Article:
Colpoda is a common freshwater ciliate genus. It is usually associated with moist soils and grasses. First et al (2011) show the bacteria Campylobacter jejuni resists digestion by Copoda; to point that live bacterial cells are egested (not quite pooped, not quite puked). Campylobactor jejuni is the leading cause of gastroenteritis. I am sure that there is a micro-to-meso scale Leviathan out there for Colpoda, but that is different issue. The authors suggest the ciliate might act as a reservoir for the bacteria.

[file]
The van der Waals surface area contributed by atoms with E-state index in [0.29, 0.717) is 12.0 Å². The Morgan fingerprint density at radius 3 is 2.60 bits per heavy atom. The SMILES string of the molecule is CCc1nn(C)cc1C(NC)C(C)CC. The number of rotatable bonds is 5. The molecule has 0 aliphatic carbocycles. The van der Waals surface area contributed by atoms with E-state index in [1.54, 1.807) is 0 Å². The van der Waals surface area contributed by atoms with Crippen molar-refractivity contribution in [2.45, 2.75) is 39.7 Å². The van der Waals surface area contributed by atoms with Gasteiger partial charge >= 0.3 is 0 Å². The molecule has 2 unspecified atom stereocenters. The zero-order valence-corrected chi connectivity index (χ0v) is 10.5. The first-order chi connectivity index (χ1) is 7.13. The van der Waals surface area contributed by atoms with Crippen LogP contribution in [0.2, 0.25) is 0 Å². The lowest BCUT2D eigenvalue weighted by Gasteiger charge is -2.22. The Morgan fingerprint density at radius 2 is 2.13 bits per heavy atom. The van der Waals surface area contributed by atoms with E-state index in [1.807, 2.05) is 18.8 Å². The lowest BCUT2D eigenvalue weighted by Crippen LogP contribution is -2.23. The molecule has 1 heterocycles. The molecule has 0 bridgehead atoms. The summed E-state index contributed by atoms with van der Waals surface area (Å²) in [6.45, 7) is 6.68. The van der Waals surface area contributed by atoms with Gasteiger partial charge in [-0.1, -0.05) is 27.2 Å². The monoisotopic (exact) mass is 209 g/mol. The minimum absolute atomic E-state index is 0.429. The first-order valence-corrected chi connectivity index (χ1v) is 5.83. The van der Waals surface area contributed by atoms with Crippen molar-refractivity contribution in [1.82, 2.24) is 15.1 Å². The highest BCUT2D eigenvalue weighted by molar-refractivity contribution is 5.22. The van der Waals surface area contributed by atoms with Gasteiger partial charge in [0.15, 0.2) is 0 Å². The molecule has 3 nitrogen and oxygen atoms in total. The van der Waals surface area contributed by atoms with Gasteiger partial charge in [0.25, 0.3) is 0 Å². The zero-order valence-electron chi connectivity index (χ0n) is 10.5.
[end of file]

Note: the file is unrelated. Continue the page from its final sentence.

I have to wonder how common this is; could there be other advantages to surviving a digestive adventure. First et al site papers that describe amoeba that pass live bacteria that actively resist their own digestion. However, a couple of other examples come to mind. Many fruit seeds pass through the digestive tracts of birds and other organisms. This is the whole point of fruit; in exchange for a nice snack the plant gets its offspring dispersed farther than it would be possible otherwise. Parasites like guinea worms must be ingested to survive and reproduce, and only leave the host for dispersal. A percentage (about 15%) of Japanese land snails that are eaten by birds are still alive when “released.” Dispersal is offered as an advantage for the snails but is seems like that might be a side effect of just making it out. Of course, Luke, Jonah and Geppetto were spit up by their consumers through some action (their own or others). Is Campylobacter: finding a refuge, using the ciliate as a dispersal agent, just riding out digestion like a snail, or are they Jedi?